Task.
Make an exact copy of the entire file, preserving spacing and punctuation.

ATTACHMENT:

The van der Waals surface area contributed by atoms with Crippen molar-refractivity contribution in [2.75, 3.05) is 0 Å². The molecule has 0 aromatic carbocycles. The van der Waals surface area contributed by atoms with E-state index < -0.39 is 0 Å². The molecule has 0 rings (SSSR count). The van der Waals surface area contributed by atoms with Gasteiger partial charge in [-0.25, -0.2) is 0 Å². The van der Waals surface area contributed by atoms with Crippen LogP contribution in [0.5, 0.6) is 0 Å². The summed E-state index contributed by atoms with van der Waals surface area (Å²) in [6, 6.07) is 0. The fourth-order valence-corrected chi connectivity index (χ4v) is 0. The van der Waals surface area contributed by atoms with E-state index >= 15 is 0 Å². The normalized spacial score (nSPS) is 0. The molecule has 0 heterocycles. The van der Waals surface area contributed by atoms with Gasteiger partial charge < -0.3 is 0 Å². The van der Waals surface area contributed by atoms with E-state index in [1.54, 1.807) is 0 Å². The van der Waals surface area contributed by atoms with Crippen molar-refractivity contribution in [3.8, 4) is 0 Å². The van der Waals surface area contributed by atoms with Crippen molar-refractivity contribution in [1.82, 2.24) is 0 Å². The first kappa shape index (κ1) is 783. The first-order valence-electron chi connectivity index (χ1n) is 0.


The van der Waals surface area contributed by atoms with Crippen molar-refractivity contribution in [2.75, 3.05) is 0 Å². The molecule has 0 aromatic carbocycles. The van der Waals surface area contributed by atoms with E-state index < -0.39 is 0 Å². The molecule has 0 rings (SSSR count). The van der Waals surface area contributed by atoms with Gasteiger partial charge in [-0.25, -0.2) is 0 Å². The van der Waals surface area contributed by atoms with Crippen LogP contribution in [0.5, 0.6) is 0 Å². The summed E-state index contributed by atoms with van der Waals surface area (Å²) in [6, 6.07) is 0. The fourth-order valence-corrected chi connectivity index (χ4v) is 0. The van der Waals surface area contributed by atoms with E-state index >= 15 is 0 Å². The normalized spacial score (nSPS) is 0. The molecule has 0 heterocycles. The van der Waals surface area contributed by atoms with Gasteiger partial charge < -0.3 is 0 Å². The van der Waals surface area contributed by atoms with E-state index in [1.54, 1.807) is 0 Å². The van der Waals surface area contributed by atoms with Crippen molar-refractivity contribution in [3.8, 4) is 0 Å². The van der Waals surface area contributed by atoms with Crippen molar-refractivity contribution in [1.82, 2.24) is 0 Å². The first kappa shape index (κ1) is 783. The first-order valence-electron chi connectivity index (χ1n) is 0.